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CANARI supports call for urgent protection for environmental defenders in Latin America and the Caribbean

Caribbean representatives and others at the Forum in Panama developing recommendations for the Action Plan. Credit: CANARI

Port of Spain, October 11, 2023: The Caribbean Natural Resources Institute (CANARI) supports calls by the Elected Representatives of the Public of the Escazú Agreement for Governments of Latin America and the Caribbean to develop an ambitious plan to urgently address the serious threats faced by environmental defenders in the region. This call was made at the Second Forum on Human Rights Defenders in Environmental Matters in Latin America and the Caribbean, held in Panama 27-28 September 2023 and attended by over 400 participants from across the region.

Executive Director of CANARI, Nicole Leotaud, is serving as one of the six Elected Representatives of the Public of the Escazú Agreement. She emphasised that, “Caribbean Governments must urgently address the growing threats to environmental defenders in our region who face harassment, intimidation, discrimination and marginalisation. We need to put strong protections in place before the problem escalates to what we are seeing in Latin America, which is the most dangerous region in the world for people trying to defend their rights to a clean and healthy environment. We cannot be complacent and ignore the increasing threats faced by environmental defenders in Jamaica, Guyana, Belize, Trinidad and Tobago, Grenada, Antigua and Barbuda, Suriname and elsewhere.”

 Development of this action plan to protect environmental defenders is a key commitment under the United Nations Regional Agreement on Access to Information, Public Participation and Justice in Environmental Matters in Latin America and the Caribbean (the Escazú Agreement). This regional treaty protects the human right to a healthy environment and is the only international agreement that explicitly recognises the need to protect environmental defenders. So far 15 countries from Latin America and the Caribbean are Parties to the Agreement – Antigua and Barbuda, Argentina, Belize, Bolivia, Chile, Ecuador, Grenada, Guyana, Mexico, Nicaragua, Panama, St. Vincent and the Grenadines, Saint Lucia and Uruguay. The public continues to advocate that other Governments immediately join to demonstrate their commitment to good environmental governance and environmental rights.

The Elected Representatives of the Public of the Escazú Agreement are supporting environmental defenders and other members of the public to work with Governments over the coming months to ensure that a strong Action Plan will be adopted at the meeting of the Conference of Parties to the Escazú Agreement, which will be held in Chile from 22-24 April 2024. The public is demanding that Governments adopt an ambitious Action Plan at this meeting and do not delay.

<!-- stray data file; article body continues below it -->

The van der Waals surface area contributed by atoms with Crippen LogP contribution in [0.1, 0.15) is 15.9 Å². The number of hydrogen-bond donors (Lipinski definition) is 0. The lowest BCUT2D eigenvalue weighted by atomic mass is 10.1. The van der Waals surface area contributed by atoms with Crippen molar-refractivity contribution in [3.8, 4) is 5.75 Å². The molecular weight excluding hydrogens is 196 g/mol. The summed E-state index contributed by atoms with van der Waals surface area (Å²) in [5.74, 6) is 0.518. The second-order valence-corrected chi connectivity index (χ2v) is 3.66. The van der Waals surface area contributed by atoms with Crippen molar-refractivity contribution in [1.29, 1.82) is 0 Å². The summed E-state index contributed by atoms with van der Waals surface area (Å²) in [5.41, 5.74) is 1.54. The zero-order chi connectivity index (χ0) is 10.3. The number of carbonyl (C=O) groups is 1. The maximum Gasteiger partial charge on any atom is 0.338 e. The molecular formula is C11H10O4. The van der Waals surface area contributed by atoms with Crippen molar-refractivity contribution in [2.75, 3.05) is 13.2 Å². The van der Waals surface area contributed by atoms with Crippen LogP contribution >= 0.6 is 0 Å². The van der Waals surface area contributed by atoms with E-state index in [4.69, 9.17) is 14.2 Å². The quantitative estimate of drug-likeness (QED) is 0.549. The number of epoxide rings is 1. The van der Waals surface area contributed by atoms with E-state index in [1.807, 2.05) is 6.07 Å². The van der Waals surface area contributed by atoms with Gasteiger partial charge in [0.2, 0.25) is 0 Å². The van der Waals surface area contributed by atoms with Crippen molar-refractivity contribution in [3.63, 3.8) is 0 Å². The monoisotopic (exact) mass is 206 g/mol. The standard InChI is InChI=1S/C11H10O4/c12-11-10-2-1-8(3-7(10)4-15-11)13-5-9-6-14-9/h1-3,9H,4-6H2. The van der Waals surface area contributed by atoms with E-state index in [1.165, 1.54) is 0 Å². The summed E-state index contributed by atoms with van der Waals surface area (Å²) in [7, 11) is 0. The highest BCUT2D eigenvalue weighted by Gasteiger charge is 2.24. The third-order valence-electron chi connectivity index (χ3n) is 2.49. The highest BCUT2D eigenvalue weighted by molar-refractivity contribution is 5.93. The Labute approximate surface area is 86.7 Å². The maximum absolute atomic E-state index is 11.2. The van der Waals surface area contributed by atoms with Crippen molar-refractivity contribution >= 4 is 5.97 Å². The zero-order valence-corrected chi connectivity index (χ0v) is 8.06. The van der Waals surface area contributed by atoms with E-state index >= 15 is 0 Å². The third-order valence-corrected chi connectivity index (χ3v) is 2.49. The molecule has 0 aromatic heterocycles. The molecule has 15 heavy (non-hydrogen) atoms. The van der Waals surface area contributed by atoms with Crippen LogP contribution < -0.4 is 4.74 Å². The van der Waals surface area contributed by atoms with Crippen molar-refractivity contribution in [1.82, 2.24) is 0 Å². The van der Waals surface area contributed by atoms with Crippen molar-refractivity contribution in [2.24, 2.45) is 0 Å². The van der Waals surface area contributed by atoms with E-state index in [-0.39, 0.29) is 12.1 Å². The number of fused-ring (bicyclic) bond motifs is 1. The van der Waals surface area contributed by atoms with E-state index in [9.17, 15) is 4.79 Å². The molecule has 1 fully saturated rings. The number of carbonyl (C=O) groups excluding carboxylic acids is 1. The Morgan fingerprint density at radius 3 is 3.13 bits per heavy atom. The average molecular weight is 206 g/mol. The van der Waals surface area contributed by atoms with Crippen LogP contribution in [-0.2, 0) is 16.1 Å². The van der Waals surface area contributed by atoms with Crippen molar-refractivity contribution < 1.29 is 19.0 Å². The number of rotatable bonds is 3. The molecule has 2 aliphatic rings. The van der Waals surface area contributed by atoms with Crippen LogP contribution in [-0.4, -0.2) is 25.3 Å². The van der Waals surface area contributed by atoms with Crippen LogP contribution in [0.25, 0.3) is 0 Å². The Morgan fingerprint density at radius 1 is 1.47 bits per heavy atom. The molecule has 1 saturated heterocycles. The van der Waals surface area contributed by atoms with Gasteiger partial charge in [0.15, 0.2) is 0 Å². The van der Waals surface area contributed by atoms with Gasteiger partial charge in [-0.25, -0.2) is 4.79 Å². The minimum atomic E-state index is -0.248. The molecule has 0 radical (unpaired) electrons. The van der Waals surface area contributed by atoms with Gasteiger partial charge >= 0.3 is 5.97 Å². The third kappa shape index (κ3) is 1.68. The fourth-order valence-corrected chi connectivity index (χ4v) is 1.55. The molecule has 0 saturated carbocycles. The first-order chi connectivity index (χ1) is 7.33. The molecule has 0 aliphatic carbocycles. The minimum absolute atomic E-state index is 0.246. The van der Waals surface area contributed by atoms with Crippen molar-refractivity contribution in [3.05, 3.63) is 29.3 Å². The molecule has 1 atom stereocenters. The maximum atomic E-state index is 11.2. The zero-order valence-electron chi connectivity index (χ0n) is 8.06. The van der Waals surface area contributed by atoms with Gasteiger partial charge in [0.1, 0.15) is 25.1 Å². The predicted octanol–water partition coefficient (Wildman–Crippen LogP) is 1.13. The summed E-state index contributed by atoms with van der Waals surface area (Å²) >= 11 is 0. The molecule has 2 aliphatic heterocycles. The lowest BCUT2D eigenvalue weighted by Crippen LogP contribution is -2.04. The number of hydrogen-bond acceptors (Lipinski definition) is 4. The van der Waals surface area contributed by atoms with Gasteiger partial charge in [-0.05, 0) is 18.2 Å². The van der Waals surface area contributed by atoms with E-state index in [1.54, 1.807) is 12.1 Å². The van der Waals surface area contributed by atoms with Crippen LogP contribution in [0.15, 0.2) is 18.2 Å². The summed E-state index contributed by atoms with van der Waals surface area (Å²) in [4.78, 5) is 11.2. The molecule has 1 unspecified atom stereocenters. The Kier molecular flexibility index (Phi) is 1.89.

The six Elected Representatives of the Public of the Escazú Agreement are mandated to encourage and facilitate public participation and to represent the public in processes under the Escazú Agreement. In this role, they held a preparatory meeting for the public on 26 September to help environmental defenders and their supporters to identify their key messages and prepare for dialogue in the Forum. This was attended by over 200 participants, representing the diversity of environmental defenders. 

Key priorities raised by the public included the need for a comprehensive assessment of the different types of environmental defenders, the challenges they face and the barriers and threats to their important work. Recommendations emphasised the need to provide capacity building and financing for environmental defenders themselves, not just governments. The Action Plan also needs to lay out strong mechanisms which can be tailored to suit specific national and local contexts and needs of environmental defenders. Mechanisms must be developed with environmental defenders to ensure that they have a voice in ensuring that they will be effective. 

The public also called for the Action Plan to include strong accountability and reporting mechanisms, with specific indicators which will enable the public to track progress and hold Governments responsible. 

The threats to human rights defenders on environmental matters are varied and targeted at a wide cross section of interests. Participants at the Forum included indigenous people and Afro-Descendants determined to protect their territories and cultures, local communities whose health and livelihoods are being impacted from mining and other developments, citizens worried about risks from development of the oil and gas sector and hydroelectric power, journalists threatened for investigating corruption driving development decisions which will harm nature and people, communicators harassed for raising awareness about environmental issues, lawyers intimidated and marginalised for pursuing environmental litigation, NGO leaders publicly ridiculed and threatened for asking their governments to follow national laws and regulations, youth calling for climate justice and women facing additional gender-based risks and threats while in defence of the environment.

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